The Scot Who Founded American Ornithology
by Edwart H. Burtt, Jr. and William E. Davis, Jr.
QL31 .W7 B87 2013
New Arrivals, 2nd floor
Alexander Wilson first caught my attention when was when I was doing a literature review of the extinction of the passenger pigeon. In 1806 Wilson was in Kentucky when he witnessed a flock of passenger pigeons overhead that he calculated at more than 2 billion birds (pp. 325-326). This staggering figure was repeated continually in the literature.
But I didn’t realize it was Wilson, rather than the more famous John James Audubon, who founded the field of ornithology in the United States. And although Wilson was a journalist rather than a scientist, he is even credited with creating the scientific approach to the study of ornithology (p. 333) and with putting the United States on par with Europe in the study of natural history (p. 331).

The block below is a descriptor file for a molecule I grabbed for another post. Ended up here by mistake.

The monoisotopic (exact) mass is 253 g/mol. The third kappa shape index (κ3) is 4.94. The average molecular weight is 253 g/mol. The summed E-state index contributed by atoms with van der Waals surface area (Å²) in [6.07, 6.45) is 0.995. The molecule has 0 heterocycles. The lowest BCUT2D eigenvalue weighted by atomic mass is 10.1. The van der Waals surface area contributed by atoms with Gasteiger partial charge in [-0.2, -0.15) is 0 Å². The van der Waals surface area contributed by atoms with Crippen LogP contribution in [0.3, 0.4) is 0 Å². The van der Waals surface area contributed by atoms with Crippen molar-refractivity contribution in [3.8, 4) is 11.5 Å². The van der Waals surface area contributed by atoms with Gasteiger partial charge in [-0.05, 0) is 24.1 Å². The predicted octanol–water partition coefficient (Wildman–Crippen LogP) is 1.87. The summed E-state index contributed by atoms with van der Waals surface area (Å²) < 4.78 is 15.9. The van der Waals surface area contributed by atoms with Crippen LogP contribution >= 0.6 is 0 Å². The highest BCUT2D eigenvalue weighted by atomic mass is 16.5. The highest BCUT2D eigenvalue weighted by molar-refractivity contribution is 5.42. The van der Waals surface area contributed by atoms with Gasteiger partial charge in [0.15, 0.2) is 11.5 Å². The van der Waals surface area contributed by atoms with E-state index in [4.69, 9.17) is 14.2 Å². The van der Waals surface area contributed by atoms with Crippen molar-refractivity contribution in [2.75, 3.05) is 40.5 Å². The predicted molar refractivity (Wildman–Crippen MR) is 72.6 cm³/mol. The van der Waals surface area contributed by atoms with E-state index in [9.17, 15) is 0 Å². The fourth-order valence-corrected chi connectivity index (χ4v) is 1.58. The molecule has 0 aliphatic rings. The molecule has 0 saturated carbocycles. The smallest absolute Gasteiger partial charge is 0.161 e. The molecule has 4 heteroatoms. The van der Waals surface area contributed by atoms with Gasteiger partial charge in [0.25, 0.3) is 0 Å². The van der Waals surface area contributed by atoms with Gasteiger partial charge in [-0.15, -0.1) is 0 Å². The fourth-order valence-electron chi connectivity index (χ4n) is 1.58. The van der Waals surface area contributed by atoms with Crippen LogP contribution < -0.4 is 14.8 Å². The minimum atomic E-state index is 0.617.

This volume chronicles Wilson’s far too brief, but incredibly productive life as he travelled across the North American continent to study, draw, and document its birds.